“Put those down,” Cassandra said, pushing an Agent’s submachine gun barrel toward the floor. The others nodded and quickly followed in step, lowering their weapons. Cassandra stepped confidently outside the Agent’s protection, ambling forward until she stood eye to eye with Ladybird – and about a head taller.

“It’s alright!” Ladybird replied. She put her hands on her hips, and continued with a wide grin. “I’m used to much worse, in fact. I remember when all of these guys and gals had explicit orders to kill me.”

“Oh, let bygones be bygones Ladybird,” Cassandra fidgeted a bit with her hair. “It was a different time and we both know much better now, don’t we?” The stress of the situation was already frizzing up her big blonde ponytail, yet it still rose and fell in a golden arch, monarchic in comparison to Dragonfly’s droopy ponytail.

“Why are you staring at my hair so intently?” Cassandra suddenly said.

“I wasn’t!” Ladybird said, wringing her hands. “I mean, I kinda like ponytails, and yours is nice, but–”

“You like ponytails?” Dragonfly asked. “Didn’t know you were into that. What do you think of mine?”

“It’s cute. Kind of homely and innocent. Cassandra’s is more mature and regal–”

Nevermind this nonsense.” Cassandra said, ripping up her golden ribbon to release her hair and hopefully deflect Ladybird’s attention. “Did you come here to offer disaster relief?”

“Not really. The emergency personnel would probably think I’m in the way. I don’t have any rescue training, and I can sometimes overdo things with my ant-like strength.” Ladybird replied.

“That’s true.” Cassandra said, rolling her eyes. “Wouldn’t want you to wreck my city even more.”

“Just ask her about the monument.” Dragonfly chimed in over Ladybird’s earpiece.

Ladybird scowled. “I want to check that thing out more closely to see what it’s got to do with the earthquakes. Will you be purposelessly antagonistic about it, or will you just let me look at it without making a big show?”

Cassandra scoffed and flapped her wings. “What nerve! Everything I do has the divine purpose of furthering Ameran interests. You don’t seem to understand how much of a disruption you’ve been to the status quo. I’ve done my best for you and you just keep backsassing me! You should show some respect to your superiors!”

“You don’t need to write me a biography, just say yes or no.” Ladybird said.

“No!” Cassandra shouted, stomping her high-heeled shoes. “I know exactly what it is, and you don’t need to know. It’s classified Ameran government business, and not Ladybird-business at all.”

“So you mean it’s demon business?” Ladybird said.

At once, the Secret Service agents all tapped their feet and touched the sides of their heads, and mumbled “gurblegurb?” to each other. Ladybird grinned impishly – the confusion was a humorous part of their brainwashing that resulted whenever anyone mentioned certain words they were not meant to know the context for.

Cassandra cleared her throat. “On second thought, maybe we can work something out.”

The Library And The Ladybird (Part III)

“YUCK. What did you put in this?”

Libel put down a magazine she was reading and put on a smug face.

“It’s instant oatmeal prepared with water because you forgot to buy milk again.”

Nellidae nearly threw her plate across the living room at Libel’s rather tasteful signed portrait of former plus size model Amanda Gilded; she stopped only because of the terrifying glare she noticed behind Libel’s horn-rimmed glasses. The girl’s soft bronze features were beginning to turn ghastly blood-red. Knowing Libel to be skilled in hurting people, Nellidae put the bowl back in its place and stewed in silence. She decided to release her aggression instead by giving the plate a soft slap. A bit of the oatmeal spilled out of the bowl.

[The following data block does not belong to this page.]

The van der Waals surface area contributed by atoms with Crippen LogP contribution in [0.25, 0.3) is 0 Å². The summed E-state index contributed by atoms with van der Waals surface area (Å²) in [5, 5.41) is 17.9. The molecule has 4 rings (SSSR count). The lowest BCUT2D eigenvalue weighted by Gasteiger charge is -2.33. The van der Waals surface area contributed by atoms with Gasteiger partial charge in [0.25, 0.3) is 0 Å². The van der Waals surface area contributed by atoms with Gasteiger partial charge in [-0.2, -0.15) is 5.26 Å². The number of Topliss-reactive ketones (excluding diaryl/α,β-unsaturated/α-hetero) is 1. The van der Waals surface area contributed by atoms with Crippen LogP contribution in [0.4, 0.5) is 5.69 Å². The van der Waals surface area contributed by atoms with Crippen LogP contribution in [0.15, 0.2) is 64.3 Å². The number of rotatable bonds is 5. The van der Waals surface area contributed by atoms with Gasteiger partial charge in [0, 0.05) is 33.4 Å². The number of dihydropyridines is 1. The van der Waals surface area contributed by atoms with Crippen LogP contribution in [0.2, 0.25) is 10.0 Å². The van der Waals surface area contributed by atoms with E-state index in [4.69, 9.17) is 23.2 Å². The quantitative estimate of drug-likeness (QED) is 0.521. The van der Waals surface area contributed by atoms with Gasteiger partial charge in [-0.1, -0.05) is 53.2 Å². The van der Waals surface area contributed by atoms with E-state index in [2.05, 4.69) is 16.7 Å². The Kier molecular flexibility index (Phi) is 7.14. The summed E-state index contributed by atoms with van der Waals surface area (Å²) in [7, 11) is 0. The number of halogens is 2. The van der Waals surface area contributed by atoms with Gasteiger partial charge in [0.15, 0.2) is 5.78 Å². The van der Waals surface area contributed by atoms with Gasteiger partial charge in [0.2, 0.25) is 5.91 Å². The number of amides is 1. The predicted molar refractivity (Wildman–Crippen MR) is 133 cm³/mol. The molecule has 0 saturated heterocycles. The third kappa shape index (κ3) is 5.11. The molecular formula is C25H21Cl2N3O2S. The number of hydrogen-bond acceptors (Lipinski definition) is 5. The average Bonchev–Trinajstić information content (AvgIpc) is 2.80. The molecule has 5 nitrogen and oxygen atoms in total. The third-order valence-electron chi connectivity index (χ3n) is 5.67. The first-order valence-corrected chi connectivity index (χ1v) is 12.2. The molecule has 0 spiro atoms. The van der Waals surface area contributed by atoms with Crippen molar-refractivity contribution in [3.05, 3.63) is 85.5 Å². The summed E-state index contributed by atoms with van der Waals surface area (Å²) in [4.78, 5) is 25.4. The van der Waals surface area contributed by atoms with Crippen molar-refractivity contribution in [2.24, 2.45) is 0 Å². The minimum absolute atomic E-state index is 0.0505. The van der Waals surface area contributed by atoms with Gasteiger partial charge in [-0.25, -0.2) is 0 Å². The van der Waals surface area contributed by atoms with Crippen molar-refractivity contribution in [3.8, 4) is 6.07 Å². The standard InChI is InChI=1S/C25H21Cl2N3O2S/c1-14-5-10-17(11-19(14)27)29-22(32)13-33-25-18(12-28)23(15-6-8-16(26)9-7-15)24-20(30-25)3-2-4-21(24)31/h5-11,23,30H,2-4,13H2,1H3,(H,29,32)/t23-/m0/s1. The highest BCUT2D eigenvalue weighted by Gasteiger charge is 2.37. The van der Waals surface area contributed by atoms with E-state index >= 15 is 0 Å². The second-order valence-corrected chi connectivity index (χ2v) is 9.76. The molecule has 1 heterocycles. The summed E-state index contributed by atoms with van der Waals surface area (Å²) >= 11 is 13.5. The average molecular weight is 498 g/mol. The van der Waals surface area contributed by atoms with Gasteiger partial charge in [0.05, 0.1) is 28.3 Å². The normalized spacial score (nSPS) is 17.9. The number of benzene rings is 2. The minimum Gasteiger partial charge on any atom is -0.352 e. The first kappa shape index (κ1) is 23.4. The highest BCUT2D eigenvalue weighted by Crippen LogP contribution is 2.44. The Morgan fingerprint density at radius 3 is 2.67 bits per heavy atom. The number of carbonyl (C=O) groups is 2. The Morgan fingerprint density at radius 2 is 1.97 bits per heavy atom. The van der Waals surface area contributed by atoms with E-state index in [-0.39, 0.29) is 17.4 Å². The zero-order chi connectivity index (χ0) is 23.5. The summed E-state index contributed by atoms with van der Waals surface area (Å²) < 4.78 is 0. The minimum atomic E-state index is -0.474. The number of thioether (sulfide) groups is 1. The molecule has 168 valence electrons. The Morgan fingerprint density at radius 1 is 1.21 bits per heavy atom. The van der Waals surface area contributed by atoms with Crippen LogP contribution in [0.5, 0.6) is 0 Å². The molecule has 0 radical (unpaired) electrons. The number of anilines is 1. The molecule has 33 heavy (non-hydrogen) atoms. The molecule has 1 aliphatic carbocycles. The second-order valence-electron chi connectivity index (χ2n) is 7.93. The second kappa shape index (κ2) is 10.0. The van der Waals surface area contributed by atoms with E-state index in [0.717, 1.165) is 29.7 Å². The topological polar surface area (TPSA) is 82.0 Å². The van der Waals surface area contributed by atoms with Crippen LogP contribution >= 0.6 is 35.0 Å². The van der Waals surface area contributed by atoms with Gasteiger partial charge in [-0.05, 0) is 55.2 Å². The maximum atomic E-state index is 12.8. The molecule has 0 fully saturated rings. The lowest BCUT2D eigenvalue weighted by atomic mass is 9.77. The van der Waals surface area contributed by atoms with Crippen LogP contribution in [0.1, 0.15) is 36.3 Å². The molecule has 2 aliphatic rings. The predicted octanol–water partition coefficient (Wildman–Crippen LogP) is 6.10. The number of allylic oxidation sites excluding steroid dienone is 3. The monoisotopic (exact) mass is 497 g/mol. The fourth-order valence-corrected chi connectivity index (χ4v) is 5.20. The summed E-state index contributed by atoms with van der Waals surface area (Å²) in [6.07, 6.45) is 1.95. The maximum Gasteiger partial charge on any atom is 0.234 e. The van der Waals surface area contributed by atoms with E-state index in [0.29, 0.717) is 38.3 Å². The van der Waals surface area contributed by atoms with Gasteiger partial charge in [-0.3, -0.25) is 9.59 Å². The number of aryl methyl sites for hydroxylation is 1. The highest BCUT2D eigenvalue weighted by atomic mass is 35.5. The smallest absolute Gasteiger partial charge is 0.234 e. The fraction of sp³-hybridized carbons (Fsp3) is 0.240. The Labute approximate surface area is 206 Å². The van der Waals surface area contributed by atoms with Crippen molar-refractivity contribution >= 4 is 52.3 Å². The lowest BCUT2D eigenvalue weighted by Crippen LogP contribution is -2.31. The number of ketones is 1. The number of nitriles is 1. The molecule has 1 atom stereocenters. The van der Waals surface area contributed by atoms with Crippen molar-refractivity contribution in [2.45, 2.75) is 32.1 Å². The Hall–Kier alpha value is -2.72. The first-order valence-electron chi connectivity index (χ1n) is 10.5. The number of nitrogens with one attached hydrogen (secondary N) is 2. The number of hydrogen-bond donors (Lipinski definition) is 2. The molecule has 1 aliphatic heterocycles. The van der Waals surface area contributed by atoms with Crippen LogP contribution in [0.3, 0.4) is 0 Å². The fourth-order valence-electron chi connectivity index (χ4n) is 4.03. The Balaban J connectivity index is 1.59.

This gesture reduced Libel’s bloodcurdling murder-mask to a simple frown.

“You got some on the couch, you big baby.” Libel shouted.

She raised her health and fitness magazine over her face again to tune out Nellidae’s temper.

Nellidae stuck out her tongue. Resigned to go without breakfast, she gave the same cold shoulder to both Libel and her disastrous oatmeal. With a snap of her fingers, the apartment’s Telekinetitron television screen appeared from behind a sliding wall panel and turned on to a local channel, playing a cacophonous variety show.

“What is this garbage?” Libel said brusquely, unamused by the programming.

“It’s reality TV.” Nellidae replied just as brusquely. “It’s the future.”

“Hah. Of course you’d like it. Turn down the volume, I’m reading.”

Nellidae muttered curses under her breath but ultimately complied.

On the day’s Bawdy show, James Bawdy mediated between dysfunctional couples who constantly tried to kill each other over petty things. Attention seized by the show, Nellidae watched a couple literally come rolling out from opposite sides of the stage, taking cover behind decorative palm trees for tactical advantage, and coughing pistols they’d hidden in their stomachs. The audience gasped and then clapped as the couple aimed laser sights.

“Are you really going to do this right now?” James Bawdy asked, chuckling at the intensely dangerous tactical situation unfolding on stage. The audience cheered: Bawdy, Bawdy, Bawdy.

Laser dot picking out a choice location between her eyes, the lady from stage left cried out. “Bawdy, I’ve been looking for this man for 8 years. He always forgot the milk! And I’m going to kill him!”

The audience roared. The man, laser dot circling tightly in the middle of his forehead, “Bawdy, she’s insane! She demanded that I go on this whacko diet and nearly starved me! I’m gonna kill her!”

“Oh my. Looks like you’ve got a bit of unresolved tension.” James said, winking. “After this commercial break, we’ll take a look at the insignificant event that ruined this couple’s domestic life, forever.”

Nellidae clapped her hands in horror and immediately shut the TV off.

“Okay!” Nellidae shouted. “OKAY!”

She dropped to the ground and nuzzled up against Libel’s leg.